In his State of the City address Tuesday, Seattle Mayor Mike McGinn responded to Chicago Mayor Rahm Emanuel’s threat to lure Seattle’s tech jobs to his city by creating a world-class bike lane network.
...
For some background on the mayoral bike lane battle, we wrote a post back in December praising Chicago for seemingly slicing through red tape and building miles and miles of protected bike lanes in a very short period of time.

At the opening of the city’s newest cycle track in the Loop, Rahm Emanuel cited our post and said, “I expect not only to take all of their [seattle and Portland's] bikers but I also want all the jobs that come with this, all the economic growth that comes with this, all the opportunities of the future that come with this.”

Unfortunately for Chicago, the Illinois DOT has stepped in and started blocking protected bike lanes from being installed. Their excuse? They want three years of studies before they continue. I suppose decades of studies from cities around the world isn’t going to cut it for them, is it? Yeesh.

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Downside: most of the growth will continue on the peripheries and in Ottawa County.

 

Ironically, as of current Census methodology, all that growth funneling towards Ottawa wouldn't be counted towards GR metro's population.

 

You may have noticed, but I never pass up an opportunity to point out how stupid I think that is. :rolleyes:

Edited by RegalTDP

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I think a lot of us would like some Seattle to rub off on our cities :) It's probably the most underestimated building boom in the country right now. I have to laugh at Emmanuel's "taunt" towards Seattle. Chicago has far more bigger issues to tackle right now. Like all the gun violence in the city for starters. He needs to worry about that first. 

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I think a lot of us would like some Seattle to rub off on our cities :) It's probably the most underestimated building boom in the country right now. I have to laugh at Emmanuel's "taunt" towards Seattle. Chicago has far more bigger issues to tackle right now. Like all the gun violence in the city for starters. He needs to worry about that first. 

 

 

And the further closing of inner city schools, about 129 recently announced for 2013. The downtown and near North areas are growing, but the rest of the city is emptying out almost like Detroit.

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And the further closing of inner city schools, about 129 recently announced for 2013. The downtown and near North areas are growing, but the rest of the city is emptying out almost like Detroit.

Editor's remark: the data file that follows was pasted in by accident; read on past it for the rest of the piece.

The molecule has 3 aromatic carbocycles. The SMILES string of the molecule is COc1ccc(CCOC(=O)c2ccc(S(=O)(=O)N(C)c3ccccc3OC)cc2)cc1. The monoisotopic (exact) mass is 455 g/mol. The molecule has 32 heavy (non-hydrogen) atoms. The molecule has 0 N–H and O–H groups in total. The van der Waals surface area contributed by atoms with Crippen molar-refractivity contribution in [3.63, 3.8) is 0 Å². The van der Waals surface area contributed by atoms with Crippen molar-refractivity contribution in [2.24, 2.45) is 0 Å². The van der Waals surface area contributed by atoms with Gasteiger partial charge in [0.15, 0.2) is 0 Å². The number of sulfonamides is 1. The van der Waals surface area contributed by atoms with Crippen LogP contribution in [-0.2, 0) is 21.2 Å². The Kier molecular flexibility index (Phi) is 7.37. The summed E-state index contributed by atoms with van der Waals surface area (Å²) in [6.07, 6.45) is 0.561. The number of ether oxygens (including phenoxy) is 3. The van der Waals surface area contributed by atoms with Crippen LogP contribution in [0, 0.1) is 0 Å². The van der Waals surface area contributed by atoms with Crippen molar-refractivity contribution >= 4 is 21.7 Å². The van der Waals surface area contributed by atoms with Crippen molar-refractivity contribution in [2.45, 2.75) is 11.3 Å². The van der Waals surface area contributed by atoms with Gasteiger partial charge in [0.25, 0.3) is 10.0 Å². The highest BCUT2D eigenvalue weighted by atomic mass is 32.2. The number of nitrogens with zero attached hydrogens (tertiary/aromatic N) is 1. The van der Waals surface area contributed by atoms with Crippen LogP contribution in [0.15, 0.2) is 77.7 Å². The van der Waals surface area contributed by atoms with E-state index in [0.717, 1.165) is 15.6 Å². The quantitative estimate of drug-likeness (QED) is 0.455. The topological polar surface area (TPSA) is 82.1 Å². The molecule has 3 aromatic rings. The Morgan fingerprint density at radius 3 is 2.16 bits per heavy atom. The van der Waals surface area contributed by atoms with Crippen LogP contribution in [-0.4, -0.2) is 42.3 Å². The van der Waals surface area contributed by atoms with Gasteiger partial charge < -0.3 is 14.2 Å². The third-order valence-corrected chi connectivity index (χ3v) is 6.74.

I'm not so sure that's a bad thing.  School closings are symptomatic of how bad some areas have become that no amount of $ will solve.  With some areas emptying out it at least offers a fresh start to new residents without inheriting the burdens of the past.  

 

Didn't I read about certain schools in the East Hills/Eastown area that recently opened because parents didn't want to move away? 

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This may seem silly to some, but I think there is something about this whole craft beer movement in Grand Rapids, that may put the city on the map more so than Amway or furniture ever did.  To me this craft beer scene is very Seattle, Portland or Austin. craft beer tourism is growing, and when you have folks like New Holland say - "I think we need to be in Grand Rapids," that says something too.  Grand Rapids also has somewhat of a national reputation for being Green, which I think continues to grow.  That to me is very Seattle.  Artprize is another example in my opinion.

 

The biggest concerns I have about Grand Rapids are its neighborhoods. Some of the business districts in town are really taking off, but the neighborhoods seem to be deteriorating.  It seems that more and more middle and upper middle class people continue to flock to the suburbs.  I grew up in a neighborhood near Knapp and Diamond. People took pride in their homes/yards, and we knew all our neighbors.  We had block parties every summer.  Just in the time my parents move away 10 years ago, people don't seem to care as much about taking care of their homes/yards.  The area seems more run down.  I think that when I was growing up that one of the things that kept a lot of families in the city was the Catholic and Christian schools.  I attended a Catholic school k though 12.   Now families, it seems, don't value or can't afford that type of education.    We continue to see consolidation of those schools in the city.  I would like to see a more concerted effort to value living in the city, vs. just visiting the city.  I know public schools remain the big issue for parents.